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Geoff Nelder – 6 Tips for Becoming a Better Fiction Writer

6 Tips for Becoming a Better Fiction Writer

by Geoff Nelder

There is a necessary arrogance we have to endure when it comes to writers telling other folk how to become better at their craft. Anyone can write words and if you are skilled at talking in that you can hold an audience even if only at a coffee meeting, then presumably you can write well? You’d think so but over the years you pick up those techniques of writing to avoid and those to employ in order to win competitions and make reading your words a more enjoyable experience. Even so there is subjectivity here and you’ll notice my hand is in the air waving away to say that I have pet peeves and biases that will show.

I declare in advance that I am a short story competition judge and along with another judge, Dave Haslett, have written a short ebook on How to Win Short Story Competitions. Consequently, you are getting a free sample here!

1. Characters – You are already observant and so engage in people watching. Admit it, we’ve seen you. However, most of the people you see are ‘average’ and they shouldn’t populate your stories – well, perhaps one if you need a dullard to make others more exciting. You need to make each character distinct so don’t have too many. In a short story have one protagonist and maybe up to three others. More for novels. Each need to be slightly OTT than real life but not so much to be clowns – unless your story is about a circus! Think about TV soaps. All the characters in the memorable, long-lasting soaps have characters with a defining quirkiness about them. Do the same in your stories.

2. Dialogue tags have seen a transformation in recent years. Good writers always avoided the amateur pitfalls of using smiled as if it was a speech verb – eg ‘Hello Auntie,’ she smiled. Nooo. Also avoid laughed, grinned and snorted as dialogue tags. Your characters can do those things but not as a speech verb. Use said instead: it is invisible to readers. Now there is a trend to minimise said – this is well done by A.L. Kennedy but goes wrong with Phillipa Roberts’ The Other Boleyn Girl   It’s usually best to use a few saids if by leaving them out the reader is confused.

3. Avoiding weak modifiers. Many amateur writers follow their own behaviour patterns and so write things such as He almost fell off his chair, when it is far stronger to say He fell off his chair. (with the almost deleted) Go on, be bold and let the reader have the action! Ditto with weak modifier words such as nearly and slightly. Look through your narrative and see if you can remove them.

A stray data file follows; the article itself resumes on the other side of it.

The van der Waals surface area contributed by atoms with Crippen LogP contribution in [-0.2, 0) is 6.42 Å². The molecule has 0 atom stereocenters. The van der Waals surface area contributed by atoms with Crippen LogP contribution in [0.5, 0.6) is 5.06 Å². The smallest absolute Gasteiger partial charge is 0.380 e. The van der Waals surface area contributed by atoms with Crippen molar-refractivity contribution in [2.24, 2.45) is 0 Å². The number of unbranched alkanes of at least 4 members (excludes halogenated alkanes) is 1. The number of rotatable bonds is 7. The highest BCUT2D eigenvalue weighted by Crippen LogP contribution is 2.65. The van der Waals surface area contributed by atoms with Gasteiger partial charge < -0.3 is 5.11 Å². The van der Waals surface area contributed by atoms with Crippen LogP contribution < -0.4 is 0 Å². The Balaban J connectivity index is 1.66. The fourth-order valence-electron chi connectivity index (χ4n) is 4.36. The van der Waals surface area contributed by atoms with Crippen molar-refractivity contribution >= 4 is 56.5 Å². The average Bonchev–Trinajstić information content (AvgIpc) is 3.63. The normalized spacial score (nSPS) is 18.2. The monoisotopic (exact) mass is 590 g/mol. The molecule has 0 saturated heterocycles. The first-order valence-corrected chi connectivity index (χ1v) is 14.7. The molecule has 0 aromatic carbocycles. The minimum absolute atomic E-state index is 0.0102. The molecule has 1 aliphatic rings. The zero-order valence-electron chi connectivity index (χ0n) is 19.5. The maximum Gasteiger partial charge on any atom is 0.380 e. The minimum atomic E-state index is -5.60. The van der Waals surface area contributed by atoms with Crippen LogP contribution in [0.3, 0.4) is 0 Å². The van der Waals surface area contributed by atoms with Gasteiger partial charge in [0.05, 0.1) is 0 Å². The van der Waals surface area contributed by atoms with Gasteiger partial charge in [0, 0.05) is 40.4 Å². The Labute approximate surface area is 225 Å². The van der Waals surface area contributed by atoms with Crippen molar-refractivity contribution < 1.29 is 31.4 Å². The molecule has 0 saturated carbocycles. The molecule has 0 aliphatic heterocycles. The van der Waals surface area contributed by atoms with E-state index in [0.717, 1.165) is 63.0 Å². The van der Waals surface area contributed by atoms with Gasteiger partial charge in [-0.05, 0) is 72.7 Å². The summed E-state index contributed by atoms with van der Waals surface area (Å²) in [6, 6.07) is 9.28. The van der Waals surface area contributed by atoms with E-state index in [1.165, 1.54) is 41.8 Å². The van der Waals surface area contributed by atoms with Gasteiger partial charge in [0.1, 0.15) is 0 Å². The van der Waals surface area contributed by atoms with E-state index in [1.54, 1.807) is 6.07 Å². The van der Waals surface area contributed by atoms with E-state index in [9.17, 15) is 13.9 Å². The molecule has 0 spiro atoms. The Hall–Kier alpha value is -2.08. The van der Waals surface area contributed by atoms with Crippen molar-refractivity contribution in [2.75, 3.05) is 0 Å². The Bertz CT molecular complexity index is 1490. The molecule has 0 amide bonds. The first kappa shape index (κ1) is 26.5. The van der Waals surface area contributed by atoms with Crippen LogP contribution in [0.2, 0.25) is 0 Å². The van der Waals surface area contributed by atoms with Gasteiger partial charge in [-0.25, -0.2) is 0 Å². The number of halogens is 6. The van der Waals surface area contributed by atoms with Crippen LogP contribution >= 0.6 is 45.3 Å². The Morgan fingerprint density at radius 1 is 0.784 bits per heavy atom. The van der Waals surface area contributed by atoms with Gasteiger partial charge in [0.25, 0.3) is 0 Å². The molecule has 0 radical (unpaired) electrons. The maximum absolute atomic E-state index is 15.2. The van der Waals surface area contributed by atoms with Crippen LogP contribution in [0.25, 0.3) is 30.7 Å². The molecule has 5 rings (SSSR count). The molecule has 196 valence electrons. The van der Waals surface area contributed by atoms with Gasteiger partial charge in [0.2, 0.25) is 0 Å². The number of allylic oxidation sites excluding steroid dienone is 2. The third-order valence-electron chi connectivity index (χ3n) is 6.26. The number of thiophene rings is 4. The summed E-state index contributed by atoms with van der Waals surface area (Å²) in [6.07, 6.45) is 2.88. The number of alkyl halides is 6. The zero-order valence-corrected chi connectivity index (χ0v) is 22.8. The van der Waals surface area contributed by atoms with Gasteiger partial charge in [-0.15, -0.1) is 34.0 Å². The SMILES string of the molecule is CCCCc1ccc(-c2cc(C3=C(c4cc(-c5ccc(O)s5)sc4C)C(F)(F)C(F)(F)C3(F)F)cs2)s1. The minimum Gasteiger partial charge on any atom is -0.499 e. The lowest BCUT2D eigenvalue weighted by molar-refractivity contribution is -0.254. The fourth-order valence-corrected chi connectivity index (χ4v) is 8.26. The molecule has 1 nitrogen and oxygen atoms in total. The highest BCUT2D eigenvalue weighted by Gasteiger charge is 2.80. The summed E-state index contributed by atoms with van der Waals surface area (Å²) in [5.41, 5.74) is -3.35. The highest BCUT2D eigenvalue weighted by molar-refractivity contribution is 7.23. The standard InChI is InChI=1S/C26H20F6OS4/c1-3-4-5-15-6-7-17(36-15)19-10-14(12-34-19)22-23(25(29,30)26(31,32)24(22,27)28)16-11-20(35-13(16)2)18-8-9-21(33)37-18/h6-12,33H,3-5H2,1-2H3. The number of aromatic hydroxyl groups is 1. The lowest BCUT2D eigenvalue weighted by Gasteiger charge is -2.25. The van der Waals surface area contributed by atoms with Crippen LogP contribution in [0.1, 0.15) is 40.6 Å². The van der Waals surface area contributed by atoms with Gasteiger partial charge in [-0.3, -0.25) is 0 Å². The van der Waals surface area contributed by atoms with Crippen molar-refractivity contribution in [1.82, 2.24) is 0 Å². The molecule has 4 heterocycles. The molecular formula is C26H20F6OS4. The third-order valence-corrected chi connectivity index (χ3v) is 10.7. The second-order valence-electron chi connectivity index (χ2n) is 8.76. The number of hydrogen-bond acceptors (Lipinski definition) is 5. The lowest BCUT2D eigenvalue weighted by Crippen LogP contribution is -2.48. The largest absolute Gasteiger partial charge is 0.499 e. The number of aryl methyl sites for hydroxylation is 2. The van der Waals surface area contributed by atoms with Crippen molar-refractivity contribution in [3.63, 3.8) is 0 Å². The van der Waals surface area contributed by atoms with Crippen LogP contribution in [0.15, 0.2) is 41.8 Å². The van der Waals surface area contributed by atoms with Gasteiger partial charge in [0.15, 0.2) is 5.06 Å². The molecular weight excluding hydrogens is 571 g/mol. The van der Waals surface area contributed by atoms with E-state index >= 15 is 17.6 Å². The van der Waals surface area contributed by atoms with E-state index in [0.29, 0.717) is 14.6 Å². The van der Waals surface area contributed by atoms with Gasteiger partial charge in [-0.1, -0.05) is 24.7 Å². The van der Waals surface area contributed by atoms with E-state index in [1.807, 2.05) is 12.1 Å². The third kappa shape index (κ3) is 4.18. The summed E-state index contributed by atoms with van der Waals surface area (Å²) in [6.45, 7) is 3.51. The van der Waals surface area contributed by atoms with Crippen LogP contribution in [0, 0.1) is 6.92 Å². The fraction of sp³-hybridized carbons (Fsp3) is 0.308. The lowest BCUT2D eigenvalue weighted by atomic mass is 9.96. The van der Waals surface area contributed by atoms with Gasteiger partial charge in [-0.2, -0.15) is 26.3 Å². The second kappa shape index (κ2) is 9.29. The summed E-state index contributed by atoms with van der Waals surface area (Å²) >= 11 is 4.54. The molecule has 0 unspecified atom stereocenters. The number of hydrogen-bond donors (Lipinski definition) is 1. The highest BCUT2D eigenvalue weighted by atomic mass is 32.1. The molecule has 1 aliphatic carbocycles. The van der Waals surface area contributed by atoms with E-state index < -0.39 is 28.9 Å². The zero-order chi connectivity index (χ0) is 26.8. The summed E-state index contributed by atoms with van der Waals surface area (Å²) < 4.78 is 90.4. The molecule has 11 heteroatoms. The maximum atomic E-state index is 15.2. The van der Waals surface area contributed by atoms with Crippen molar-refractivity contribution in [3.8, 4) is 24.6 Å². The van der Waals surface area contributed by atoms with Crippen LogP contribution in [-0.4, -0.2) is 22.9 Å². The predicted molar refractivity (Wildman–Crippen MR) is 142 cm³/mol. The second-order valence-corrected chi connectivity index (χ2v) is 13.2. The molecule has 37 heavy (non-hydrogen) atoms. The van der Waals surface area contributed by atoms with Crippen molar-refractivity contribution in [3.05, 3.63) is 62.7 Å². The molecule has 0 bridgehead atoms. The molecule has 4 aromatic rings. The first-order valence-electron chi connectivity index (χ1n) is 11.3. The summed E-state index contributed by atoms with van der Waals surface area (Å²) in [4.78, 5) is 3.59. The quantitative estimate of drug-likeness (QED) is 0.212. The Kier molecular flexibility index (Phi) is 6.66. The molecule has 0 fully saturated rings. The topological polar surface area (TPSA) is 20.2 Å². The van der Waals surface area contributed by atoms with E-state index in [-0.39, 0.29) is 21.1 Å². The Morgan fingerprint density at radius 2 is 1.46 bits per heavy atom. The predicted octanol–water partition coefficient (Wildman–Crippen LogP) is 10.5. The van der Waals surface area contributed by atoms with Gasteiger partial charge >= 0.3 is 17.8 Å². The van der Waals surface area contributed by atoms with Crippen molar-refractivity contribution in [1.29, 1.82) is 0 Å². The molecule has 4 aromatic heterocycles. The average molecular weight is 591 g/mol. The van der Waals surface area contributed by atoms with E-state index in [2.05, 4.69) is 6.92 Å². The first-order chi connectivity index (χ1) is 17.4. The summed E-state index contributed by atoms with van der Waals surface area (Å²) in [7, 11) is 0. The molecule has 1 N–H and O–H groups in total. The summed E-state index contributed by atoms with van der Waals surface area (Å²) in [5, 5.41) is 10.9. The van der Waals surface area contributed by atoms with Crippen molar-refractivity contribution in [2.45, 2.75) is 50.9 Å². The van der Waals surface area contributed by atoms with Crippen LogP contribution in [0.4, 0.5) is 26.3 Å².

4. Use all the readers’ senses. I am particularly keen on this, as is the writing mentor, Sol Stein. To help the reader engage with the point of view (POV) owner or protagonist make them smell, touch, hear (other than speech), taste and see (such as colour) their surroundings. Examine your short stories. How many have no smell at all, or only one colour – and it is white!

5. Cut the pleonasms. This is a word, which if deleted, the meaning remains the same. Allan Guthrie wrote a famous paper entitled: Hunting Down the Pleonasms and he exampled it by cutting the word Down – the meaning remains the same. Go through your stories and cut pleonasms such as actually, even, and just. Expunge your thats!

6. Another tip from Allan to me personally and I believe this is the first time it has been published is after he edited the opening chapter of ARIA: Left Luggage. ‘Whenever I see nodded, a sigh or a shrug is sure to follow.’ He’s right!  We use those words because they convey a hundred words by describing a familiar action. That’s good, isn’t it? Well, in editors’ opinions they are so overused they’ve become clichés and so best worked around. Damn. Consequently, I rarely use them now.

I can’t promise that I obey those five tips in all my writing. Sometimes you need to break such ‘rules’ in order to control pace or to make a point. It’s a case that you can break the rules but you need to know them first.

How to Win Short Story Competitions by Dave Haslett and Geoff Nelder is at


ARIA: Left Luggage (without nods, shrugs and sighs) http://www.ll-publications.com/leftluggage.html

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Genre – Science Fiction / Medical Mystery

Rating – PG

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Website http://authorsdb.com/authors-directory/2426-geoff-nelder

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